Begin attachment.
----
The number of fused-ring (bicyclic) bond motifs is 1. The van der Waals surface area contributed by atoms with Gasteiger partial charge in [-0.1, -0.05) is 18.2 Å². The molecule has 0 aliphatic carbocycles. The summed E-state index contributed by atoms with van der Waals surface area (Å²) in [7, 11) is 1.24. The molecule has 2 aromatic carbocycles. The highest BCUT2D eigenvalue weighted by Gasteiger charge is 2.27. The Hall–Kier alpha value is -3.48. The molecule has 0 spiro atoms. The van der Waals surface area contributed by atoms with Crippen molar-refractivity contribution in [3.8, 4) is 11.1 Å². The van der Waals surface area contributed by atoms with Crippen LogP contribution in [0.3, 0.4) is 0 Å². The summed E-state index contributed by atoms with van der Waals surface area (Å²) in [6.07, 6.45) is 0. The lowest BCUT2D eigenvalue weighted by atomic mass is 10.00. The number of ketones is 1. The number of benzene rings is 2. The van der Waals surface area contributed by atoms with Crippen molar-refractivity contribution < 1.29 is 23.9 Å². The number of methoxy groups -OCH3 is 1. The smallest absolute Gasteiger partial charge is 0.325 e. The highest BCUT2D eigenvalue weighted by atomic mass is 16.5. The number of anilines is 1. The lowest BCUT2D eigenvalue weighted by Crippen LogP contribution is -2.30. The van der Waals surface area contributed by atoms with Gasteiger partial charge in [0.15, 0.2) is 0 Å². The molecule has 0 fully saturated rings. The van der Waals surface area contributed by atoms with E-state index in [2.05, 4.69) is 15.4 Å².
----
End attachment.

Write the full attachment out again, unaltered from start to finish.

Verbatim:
The number of fused-ring (bicyclic) bond motifs is 1. The van der Waals surface area contributed by atoms with Gasteiger partial charge in [-0.1, -0.05) is 18.2 Å². The molecule has 0 aliphatic carbocycles. The summed E-state index contributed by atoms with van der Waals surface area (Å²) in [7, 11) is 1.24. The molecule has 2 aromatic carbocycles. The highest BCUT2D eigenvalue weighted by Gasteiger charge is 2.27. The Hall–Kier alpha value is -3.48. The molecule has 0 spiro atoms. The van der Waals surface area contributed by atoms with Crippen molar-refractivity contribution in [3.8, 4) is 11.1 Å². The van der Waals surface area contributed by atoms with Crippen LogP contribution in [0.3, 0.4) is 0 Å². The summed E-state index contributed by atoms with van der Waals surface area (Å²) in [6.07, 6.45) is 0. The lowest BCUT2D eigenvalue weighted by atomic mass is 10.00. The number of ketones is 1. The number of benzene rings is 2. The van der Waals surface area contributed by atoms with Crippen molar-refractivity contribution < 1.29 is 23.9 Å². The number of methoxy groups -OCH3 is 1. The smallest absolute Gasteiger partial charge is 0.325 e. The highest BCUT2D eigenvalue weighted by atomic mass is 16.5. The number of anilines is 1. The lowest BCUT2D eigenvalue weighted by Crippen LogP contribution is -2.30. The van der Waals surface area contributed by atoms with Gasteiger partial charge in [0.15, 0.2) is 0 Å². The molecule has 0 fully saturated rings. The van der Waals surface area contributed by atoms with E-state index in [2.05, 4.69) is 15.4 Å².